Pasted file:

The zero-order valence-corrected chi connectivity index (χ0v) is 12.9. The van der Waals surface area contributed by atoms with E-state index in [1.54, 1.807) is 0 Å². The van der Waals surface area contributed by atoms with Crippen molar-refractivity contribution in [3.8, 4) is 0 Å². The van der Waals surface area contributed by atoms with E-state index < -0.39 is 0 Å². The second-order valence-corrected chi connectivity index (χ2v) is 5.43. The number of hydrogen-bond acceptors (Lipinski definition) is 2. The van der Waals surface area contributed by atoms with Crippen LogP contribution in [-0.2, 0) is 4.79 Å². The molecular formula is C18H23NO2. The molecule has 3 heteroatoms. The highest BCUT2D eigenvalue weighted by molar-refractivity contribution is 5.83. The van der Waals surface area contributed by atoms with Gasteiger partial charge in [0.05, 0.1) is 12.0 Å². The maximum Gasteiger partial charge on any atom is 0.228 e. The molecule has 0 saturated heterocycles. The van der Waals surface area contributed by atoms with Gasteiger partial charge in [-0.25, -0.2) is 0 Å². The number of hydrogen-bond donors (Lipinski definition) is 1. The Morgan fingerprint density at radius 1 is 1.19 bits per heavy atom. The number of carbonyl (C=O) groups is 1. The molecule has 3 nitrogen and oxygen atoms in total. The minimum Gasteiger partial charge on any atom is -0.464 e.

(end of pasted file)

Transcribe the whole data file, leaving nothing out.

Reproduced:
The zero-order valence-corrected chi connectivity index (χ0v) is 12.9. The van der Waals surface area contributed by atoms with E-state index in [1.54, 1.807) is 0 Å². The van der Waals surface area contributed by atoms with Crippen molar-refractivity contribution in [3.8, 4) is 0 Å². The van der Waals surface area contributed by atoms with E-state index < -0.39 is 0 Å². The second-order valence-corrected chi connectivity index (χ2v) is 5.43. The number of hydrogen-bond acceptors (Lipinski definition) is 2. The van der Waals surface area contributed by atoms with Crippen LogP contribution in [-0.2, 0) is 4.79 Å². The molecular formula is C18H23NO2. The molecule has 3 heteroatoms. The highest BCUT2D eigenvalue weighted by molar-refractivity contribution is 5.83. The van der Waals surface area contributed by atoms with Gasteiger partial charge in [0.05, 0.1) is 12.0 Å². The maximum Gasteiger partial charge on any atom is 0.228 e. The molecule has 0 saturated heterocycles. The van der Waals surface area contributed by atoms with Gasteiger partial charge in [-0.25, -0.2) is 0 Å². The number of hydrogen-bond donors (Lipinski definition) is 1. The Morgan fingerprint density at radius 1 is 1.19 bits per heavy atom. The number of carbonyl (C=O) groups is 1. The molecule has 3 nitrogen and oxygen atoms in total. The minimum Gasteiger partial charge on any atom is -0.464 e.